Windows Medkit is a collection of tools which may be able to help repair the damage left after you're removed a virus (and it can probably assist in a few other situations, too).
Launch the program and you're presented with a tiny console, where clicking on the WinMedkit menu reveals its various options. So clicking Manage > Startup reveals a simple startup program manager, for example. And if viruses have disabled Task Manager then you can click Manage > Tasks to launch the WinMedkit equivalent. It's extremely basic, but does allow you to select multiple processes at once, then terminate them all with a click, useful if you still have malicious programs running.
You also get "Safe Explorer", a very simple file manager. Again, it's extremely basic, but there's enough here to browse your system, then copy, move or delete files, along with a few useful extras (you can set Windows to delete particular files on your next reboot, or reset NTFS permissions to give you access to certain files and folders).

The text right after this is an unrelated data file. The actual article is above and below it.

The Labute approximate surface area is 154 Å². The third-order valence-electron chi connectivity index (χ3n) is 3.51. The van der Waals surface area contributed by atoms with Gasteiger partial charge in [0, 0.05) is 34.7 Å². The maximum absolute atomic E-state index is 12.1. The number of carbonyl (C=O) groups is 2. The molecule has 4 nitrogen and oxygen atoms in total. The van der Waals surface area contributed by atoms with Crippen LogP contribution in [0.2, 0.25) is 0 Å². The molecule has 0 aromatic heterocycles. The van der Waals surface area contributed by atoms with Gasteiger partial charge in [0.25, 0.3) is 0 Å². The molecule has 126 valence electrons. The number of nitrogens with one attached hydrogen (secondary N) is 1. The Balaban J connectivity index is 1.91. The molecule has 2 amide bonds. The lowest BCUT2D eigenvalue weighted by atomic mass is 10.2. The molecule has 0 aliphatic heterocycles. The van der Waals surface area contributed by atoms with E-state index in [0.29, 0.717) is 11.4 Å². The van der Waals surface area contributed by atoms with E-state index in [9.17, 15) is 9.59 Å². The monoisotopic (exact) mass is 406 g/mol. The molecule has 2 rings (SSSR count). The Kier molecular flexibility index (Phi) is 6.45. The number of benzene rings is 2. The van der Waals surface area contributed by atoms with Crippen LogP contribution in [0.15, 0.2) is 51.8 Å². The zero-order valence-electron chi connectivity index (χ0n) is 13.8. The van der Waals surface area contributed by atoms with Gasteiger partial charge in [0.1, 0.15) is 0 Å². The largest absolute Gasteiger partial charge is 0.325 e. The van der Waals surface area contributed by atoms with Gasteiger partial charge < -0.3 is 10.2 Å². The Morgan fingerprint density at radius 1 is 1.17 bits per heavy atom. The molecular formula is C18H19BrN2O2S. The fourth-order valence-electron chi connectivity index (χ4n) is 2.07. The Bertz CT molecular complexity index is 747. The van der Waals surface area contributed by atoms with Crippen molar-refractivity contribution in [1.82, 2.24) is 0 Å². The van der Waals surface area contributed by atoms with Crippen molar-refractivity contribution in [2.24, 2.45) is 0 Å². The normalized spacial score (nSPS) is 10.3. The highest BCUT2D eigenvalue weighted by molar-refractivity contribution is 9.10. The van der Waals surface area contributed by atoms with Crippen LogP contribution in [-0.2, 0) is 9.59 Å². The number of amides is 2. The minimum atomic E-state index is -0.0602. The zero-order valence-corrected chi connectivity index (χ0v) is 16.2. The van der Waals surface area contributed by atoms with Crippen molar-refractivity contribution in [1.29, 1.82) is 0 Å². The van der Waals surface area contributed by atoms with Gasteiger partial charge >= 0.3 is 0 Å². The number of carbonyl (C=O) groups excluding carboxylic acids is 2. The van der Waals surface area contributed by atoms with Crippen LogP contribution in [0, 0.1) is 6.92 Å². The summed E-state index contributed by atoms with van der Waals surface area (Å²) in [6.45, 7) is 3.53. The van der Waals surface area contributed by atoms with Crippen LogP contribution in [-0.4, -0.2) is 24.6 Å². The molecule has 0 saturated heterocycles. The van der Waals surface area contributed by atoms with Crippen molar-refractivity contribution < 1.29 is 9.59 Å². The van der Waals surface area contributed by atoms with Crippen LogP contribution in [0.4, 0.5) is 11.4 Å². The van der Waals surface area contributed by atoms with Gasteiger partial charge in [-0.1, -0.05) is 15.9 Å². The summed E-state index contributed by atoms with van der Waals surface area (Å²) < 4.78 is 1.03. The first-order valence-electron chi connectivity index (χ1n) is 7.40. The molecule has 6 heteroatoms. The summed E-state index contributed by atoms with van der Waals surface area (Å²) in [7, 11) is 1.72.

A "Fixes" module applies Registry tweaks to fix common problems. If a virus has disabled Regedit, Task Manager or the Command window, say, then the program can restore access at a click.
And there are a few smaller tools and options. The program can help you delete hidden or autorun files, for instance. And a System menu allows you to launch common Windows tools (Explorer, Task Manager, Command Prompt, MSConfig, the Run box, and more).
Windows Medkit includes several options which we don't really understand. The program comes with an English language interface, but the translation leaves some areas rather unclear. What might "Prevent Tasks" do, for instance? "Delete/ Show File Have Name"? "Drives Dog", or "Files Dog"?
Exploring these less obvious dialogs reveals some possible answers, but we still weren't entirely clear on everything, and there's no real help to explain the fine points, either.
If you like this kind of portable tool then Windows Medkit is still worth the download. It's ridiculously small, delivering everything we've mentioned in a single, portable 112KB executable, and even if you only use its basic functions - the "Fixes" module, "Safe Explorer", the file manager - that's still more than enough to justify the program's existence.
If you do stray into Windows Medkit's more complex areas, though, be careful. There are some powerful options here, and if they're applied incorrectly then you might cause more PC problems than you solve.